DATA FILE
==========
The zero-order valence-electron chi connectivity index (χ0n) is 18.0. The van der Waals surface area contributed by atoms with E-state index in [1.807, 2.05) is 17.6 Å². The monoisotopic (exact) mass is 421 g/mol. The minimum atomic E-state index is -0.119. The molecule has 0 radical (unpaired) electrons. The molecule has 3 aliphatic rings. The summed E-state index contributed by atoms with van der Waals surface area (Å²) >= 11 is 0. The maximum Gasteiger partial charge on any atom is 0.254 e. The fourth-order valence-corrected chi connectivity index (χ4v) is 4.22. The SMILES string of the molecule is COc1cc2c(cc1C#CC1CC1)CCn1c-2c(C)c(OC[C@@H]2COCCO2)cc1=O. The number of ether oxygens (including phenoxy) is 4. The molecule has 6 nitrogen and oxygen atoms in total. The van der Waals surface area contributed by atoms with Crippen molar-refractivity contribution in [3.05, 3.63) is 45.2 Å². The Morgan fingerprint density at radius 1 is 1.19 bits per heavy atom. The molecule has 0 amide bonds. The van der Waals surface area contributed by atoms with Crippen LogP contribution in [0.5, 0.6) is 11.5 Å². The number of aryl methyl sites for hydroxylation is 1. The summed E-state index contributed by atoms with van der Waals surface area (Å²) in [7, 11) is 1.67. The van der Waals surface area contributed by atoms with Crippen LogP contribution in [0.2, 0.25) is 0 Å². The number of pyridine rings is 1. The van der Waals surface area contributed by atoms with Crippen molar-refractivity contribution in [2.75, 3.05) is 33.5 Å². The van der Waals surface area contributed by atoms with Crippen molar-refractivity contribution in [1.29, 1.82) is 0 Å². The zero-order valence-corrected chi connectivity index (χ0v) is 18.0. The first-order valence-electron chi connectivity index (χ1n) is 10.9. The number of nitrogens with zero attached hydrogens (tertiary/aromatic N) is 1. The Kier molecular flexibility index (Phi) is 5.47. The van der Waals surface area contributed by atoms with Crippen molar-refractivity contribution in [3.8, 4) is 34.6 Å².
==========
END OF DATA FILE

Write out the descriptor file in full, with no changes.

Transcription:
The zero-order valence-electron chi connectivity index (χ0n) is 18.0. The van der Waals surface area contributed by atoms with E-state index in [1.807, 2.05) is 17.6 Å². The monoisotopic (exact) mass is 421 g/mol. The minimum atomic E-state index is -0.119. The molecule has 0 radical (unpaired) electrons. The molecule has 3 aliphatic rings. The summed E-state index contributed by atoms with van der Waals surface area (Å²) >= 11 is 0. The maximum Gasteiger partial charge on any atom is 0.254 e. The fourth-order valence-corrected chi connectivity index (χ4v) is 4.22. The SMILES string of the molecule is COc1cc2c(cc1C#CC1CC1)CCn1c-2c(C)c(OC[C@@H]2COCCO2)cc1=O. The number of ether oxygens (including phenoxy) is 4. The molecule has 6 nitrogen and oxygen atoms in total. The van der Waals surface area contributed by atoms with Crippen molar-refractivity contribution in [3.05, 3.63) is 45.2 Å². The Morgan fingerprint density at radius 1 is 1.19 bits per heavy atom. The molecule has 0 amide bonds. The van der Waals surface area contributed by atoms with Crippen LogP contribution in [0.5, 0.6) is 11.5 Å². The number of aryl methyl sites for hydroxylation is 1. The summed E-state index contributed by atoms with van der Waals surface area (Å²) in [7, 11) is 1.67. The van der Waals surface area contributed by atoms with Crippen LogP contribution in [0.2, 0.25) is 0 Å². The number of pyridine rings is 1. The van der Waals surface area contributed by atoms with Crippen molar-refractivity contribution in [2.75, 3.05) is 33.5 Å². The van der Waals surface area contributed by atoms with Crippen molar-refractivity contribution in [1.29, 1.82) is 0 Å². The zero-order valence-corrected chi connectivity index (χ0v) is 18.0. The first-order valence-electron chi connectivity index (χ1n) is 10.9. The number of nitrogens with zero attached hydrogens (tertiary/aromatic N) is 1. The Kier molecular flexibility index (Phi) is 5.47. The van der Waals surface area contributed by atoms with Crippen molar-refractivity contribution in [3.8, 4) is 34.6 Å².